On January 22, 2018, Justice Sherwood of the New York County Commercial Division issued a decision in xLon Beauty, LLC v. Day, 2018 NY Slip Op. 30142(U), holding that a plaintiff could not withstand summary judgment dismissing its fraud claim by showing that there was a question of fact regarding one element of the claim when the defendant had shown that there was no question of fact regarding another element, explaining:
Defendant maintains that there was never any representation made, but as described above, this remains a contested issue of fact as both Weinberg and Garfinkel now offer affidavits that contradict Defendant’s claims . According to Weinberg, the statement was made to induce Plaintiff to enter into the 3% Agreement. That agreement was replaced by the 7% Agreement as to which there is no claim of either fraud or fraudulent inducement. Moreover, Defendant has made a prima facie showing that the purported representation (i.e. that Defendant would use her business connections to promote the product) was not false. . . .
Rather than address the element of falsity, Plaintiff focuses instead on the element of scienter and argues that whether this representation was “knowingly false or intended to deceive” is exclusively in Day’s knowledge. However, by failing to rebut Defendant’s showing as to to the underlying falsity of the representation, an essential element to of Plaintiffs fraudulent inducement claim, Plaintiff fails to rebut Defendant’s prima facie showing of entitlement to summary judgment.
Plaintiff also argues that summary judgment should be denied on the basis that certain facts relevant to the complaint are solely within Defendant’s control, Defendant has not yet been deposed, and Defendant has not fully complied with Plaintiffs discovery requests – namely, requests for admissions, and document requests relating to her efforts to “sabotage or otherwise harm the business of Xlon.” However, as none of Plaintiffs bases for further discovery bear on the issues that are dispositive to this motion, Plaintiff’s claimed need for further discovery cannot alter the result on this motion. Accordingly, Defendant’s motion to dismiss the fraudulent inducement claims is GRANTED and the amended complaint is DISMISSED in its entirety.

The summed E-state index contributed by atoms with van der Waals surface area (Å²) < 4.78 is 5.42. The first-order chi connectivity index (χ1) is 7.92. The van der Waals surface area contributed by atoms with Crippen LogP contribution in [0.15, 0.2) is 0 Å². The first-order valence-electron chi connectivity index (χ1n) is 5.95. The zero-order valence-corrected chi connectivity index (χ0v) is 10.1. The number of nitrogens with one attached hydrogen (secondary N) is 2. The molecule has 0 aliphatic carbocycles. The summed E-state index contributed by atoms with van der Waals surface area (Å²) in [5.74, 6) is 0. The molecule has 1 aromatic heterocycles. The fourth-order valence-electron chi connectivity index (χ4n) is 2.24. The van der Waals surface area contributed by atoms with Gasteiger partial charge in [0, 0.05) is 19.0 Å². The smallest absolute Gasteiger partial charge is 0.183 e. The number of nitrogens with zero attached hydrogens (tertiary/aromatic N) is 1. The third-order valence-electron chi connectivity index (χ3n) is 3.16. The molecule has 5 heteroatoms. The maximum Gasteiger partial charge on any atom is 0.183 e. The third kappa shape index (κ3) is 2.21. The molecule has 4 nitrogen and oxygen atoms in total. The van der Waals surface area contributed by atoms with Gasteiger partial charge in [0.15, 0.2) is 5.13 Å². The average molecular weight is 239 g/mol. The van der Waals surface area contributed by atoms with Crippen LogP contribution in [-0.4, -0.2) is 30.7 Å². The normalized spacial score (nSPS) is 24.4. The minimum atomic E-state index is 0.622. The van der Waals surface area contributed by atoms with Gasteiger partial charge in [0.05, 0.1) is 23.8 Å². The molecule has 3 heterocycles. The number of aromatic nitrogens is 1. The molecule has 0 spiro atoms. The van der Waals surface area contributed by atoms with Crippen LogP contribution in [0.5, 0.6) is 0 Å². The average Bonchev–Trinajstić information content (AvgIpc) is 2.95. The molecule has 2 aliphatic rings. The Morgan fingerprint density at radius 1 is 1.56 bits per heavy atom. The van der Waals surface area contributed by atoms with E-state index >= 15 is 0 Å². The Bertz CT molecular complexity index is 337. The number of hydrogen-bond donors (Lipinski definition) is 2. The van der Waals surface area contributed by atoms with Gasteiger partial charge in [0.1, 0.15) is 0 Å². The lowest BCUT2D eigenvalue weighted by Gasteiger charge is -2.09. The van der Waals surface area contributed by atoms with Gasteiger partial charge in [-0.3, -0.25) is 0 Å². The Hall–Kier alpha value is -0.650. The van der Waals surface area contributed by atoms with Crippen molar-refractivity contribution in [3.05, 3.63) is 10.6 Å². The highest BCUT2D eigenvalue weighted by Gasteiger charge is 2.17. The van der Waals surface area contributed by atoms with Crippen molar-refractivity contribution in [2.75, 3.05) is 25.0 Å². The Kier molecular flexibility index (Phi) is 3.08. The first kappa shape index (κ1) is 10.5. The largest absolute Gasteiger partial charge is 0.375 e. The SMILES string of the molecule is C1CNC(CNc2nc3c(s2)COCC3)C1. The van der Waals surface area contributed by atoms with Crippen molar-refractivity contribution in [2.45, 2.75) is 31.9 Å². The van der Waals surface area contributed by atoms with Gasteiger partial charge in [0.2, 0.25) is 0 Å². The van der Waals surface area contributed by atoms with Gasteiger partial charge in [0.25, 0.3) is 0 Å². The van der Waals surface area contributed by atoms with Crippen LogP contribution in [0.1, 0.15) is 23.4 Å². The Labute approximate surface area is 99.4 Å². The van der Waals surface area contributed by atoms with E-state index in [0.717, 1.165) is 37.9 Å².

(Internal citations omitted).
Commercial litigation frequently involves fraud-based claims. Such claims have special pleading requirements or rules, and they all must be met. Thus, as this decision shows, failure to establish one element of a fraud claim defeats the claim, even if there is evidence supporting other elements of the claim. Contact Schlam Stone & Dolan partner John Lundin at firstname.lastname@example.org if you or a client think you have been defrauded, or if someone has accused you or a client of defrauding them.
Click here to subscribe to this or another of Schlam Stone & Dolan’s blogs.